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Sheriff's Department units in process of moving to new building

Friday, March 4, 2011 | 6:40 p.m. CST; updated 8:47 p.m. CST, Saturday, March 5, 2011

COLUMBIA — Three units of the Boone County Sheriff's Department are moving to a new annex building, possibly later this month. 

The department's Cyber Crimes Task Force, the Drug Enforcement Unit and the Traffic Unit will all be housed in the 14,000-square-foot building located just north of the main building at 2111 County Drive. The annex is three floors and will be shared by the Sheriff's Department and the Boone County Clerk's office, said Captain Chad Martin of the Sheriff's Department's Services Division.

What's in the new building

 

  • Office space for both the department's Drug Enforcement Unit and the Traffic Unit
  • An office area for the department's Cyber Crimes Task Force outfitted to meet their specialized wiring and data storage requirements
  • A conference room for administration meetings
  • A 70-person training room
  • A small exercise room with treadmills, elliptical machines and strength training equipment
  • A secure basement area for evidence storage and processing
  • A warehouse area for the Boone County Clerk's office to store election equipment
  • A garage for processing vehicles involved in crimes

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The Sheriff's Department and the clerk's office began planning the building in fall 2009 and construction started in spring 2010. Some minor complications with the construction have caused delay, but Martin said he hopes the department will be able to transfer staff into the new building by the end of March. 

Currently many department employees have to share offices, and if a supervisor wants to talk privately with someone, they have to make the other person leave, he said. This leads to a lack of productivity, he said.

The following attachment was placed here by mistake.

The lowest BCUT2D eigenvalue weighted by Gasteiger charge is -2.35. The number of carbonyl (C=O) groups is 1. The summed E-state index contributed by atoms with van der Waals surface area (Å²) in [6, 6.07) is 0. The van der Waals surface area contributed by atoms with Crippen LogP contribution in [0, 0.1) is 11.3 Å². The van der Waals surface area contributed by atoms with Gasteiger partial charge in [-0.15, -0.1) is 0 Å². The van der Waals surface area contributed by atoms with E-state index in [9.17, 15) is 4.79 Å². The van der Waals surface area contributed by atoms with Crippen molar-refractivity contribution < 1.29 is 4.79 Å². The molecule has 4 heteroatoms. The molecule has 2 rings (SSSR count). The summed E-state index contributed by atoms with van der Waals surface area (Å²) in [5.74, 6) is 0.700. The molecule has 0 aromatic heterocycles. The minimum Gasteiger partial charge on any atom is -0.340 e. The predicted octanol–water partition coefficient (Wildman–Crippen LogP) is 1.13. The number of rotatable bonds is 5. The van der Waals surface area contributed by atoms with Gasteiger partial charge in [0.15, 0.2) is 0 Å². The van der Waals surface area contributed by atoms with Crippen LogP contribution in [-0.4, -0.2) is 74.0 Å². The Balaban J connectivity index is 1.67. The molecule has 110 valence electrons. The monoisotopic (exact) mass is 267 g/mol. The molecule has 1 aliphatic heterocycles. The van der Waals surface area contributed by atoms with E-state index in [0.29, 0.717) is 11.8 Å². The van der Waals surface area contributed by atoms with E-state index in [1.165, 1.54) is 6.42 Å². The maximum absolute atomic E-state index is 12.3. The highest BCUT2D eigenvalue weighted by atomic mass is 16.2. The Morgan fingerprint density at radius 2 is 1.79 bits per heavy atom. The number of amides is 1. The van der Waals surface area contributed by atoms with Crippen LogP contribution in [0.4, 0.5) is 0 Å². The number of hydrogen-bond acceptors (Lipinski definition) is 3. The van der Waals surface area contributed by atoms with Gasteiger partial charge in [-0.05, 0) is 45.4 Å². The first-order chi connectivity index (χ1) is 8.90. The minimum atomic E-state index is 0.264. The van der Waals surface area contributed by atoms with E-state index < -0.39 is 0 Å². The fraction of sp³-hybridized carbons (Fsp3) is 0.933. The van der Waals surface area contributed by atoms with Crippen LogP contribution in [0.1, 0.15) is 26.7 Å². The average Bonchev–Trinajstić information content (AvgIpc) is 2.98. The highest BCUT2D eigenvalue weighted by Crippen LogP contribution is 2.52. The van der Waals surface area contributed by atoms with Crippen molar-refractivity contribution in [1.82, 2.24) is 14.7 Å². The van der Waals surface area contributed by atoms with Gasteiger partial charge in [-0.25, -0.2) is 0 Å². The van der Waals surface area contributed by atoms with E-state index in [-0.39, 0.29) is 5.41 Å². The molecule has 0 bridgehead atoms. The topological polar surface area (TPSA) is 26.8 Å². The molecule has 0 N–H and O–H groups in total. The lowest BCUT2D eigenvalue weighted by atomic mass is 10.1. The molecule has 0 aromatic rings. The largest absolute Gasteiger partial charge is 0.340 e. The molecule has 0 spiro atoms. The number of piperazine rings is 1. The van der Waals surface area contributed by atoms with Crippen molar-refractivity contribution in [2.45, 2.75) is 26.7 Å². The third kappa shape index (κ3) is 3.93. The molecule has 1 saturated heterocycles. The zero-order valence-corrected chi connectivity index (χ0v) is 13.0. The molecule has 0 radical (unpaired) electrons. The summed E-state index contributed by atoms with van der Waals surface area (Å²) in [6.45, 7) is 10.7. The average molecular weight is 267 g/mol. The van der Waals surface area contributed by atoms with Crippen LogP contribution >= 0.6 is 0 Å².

"We're just kind of stepping on top of each other up here," he said.

Lisa Roland, the Boone County interim treasurer, said the new building will also help with storage. Storage has been a problem for both agencies, and they've had to rent extra storage space for records and equipment in the past. 

"The rates of that storage unit were going to go up so we started seeking alternative solutions," Martin said.

The project's budget was about $1.6 million, Roland said. To help pay for the annex, the county used combined funds from the clerk's office's budget, which was already set aside to pay for storage, and from the sheriff's department's Civil Charges Fund, she said.

The county also financed the project through a Recovery Zone Bond. The bond was subsidized by the federal government under the American Recovery and Reinvestment Act of 2009 and has a 45 percent credit on interest.

"Over the life of the 10-year bond, we're getting a credit of $93,000 that we're not going to be paying. That is paid for through these recovery zone bonds," Roland said.

Major Tom Reddin of the Sheriff's Department said the annex will fill the clerk's office's storage needs and several of the Sheriff's Department's needs.

The clerk's office moved equipment into its half of the building following the fall 2010 elections, said Scott Schneider, an election assistant with the county clerk's office.

Martin said currently vehicles involved in crimes have to either be processed outside or in the sally port of the jail. Processing the vehicles in the sally port interferes with the operation of the jail, which is used for bringing in arrestees and inmates, he said. The new garage will resolve that issue, he said.

The Cyber Crimes Task Force, formerly known as the Mid-Missouri Internet Crimes Task Force, has been headquartered in the attic of the Boone County Public Works Department building about 12 miles away from the Sheriff's Department, Reddin said. He described the task force's move to the annex building as "bringing them home."

Task force employees will no longer have to commute to the Sheriff's Department to process paperwork or attend meetings, and the unit's supervisor will not have to drive to the public works building to organize staff members, Martin said.

"Their efficiency is not hampered by where they are at all. They do a great job, and I don't think that'll change," Martin said.


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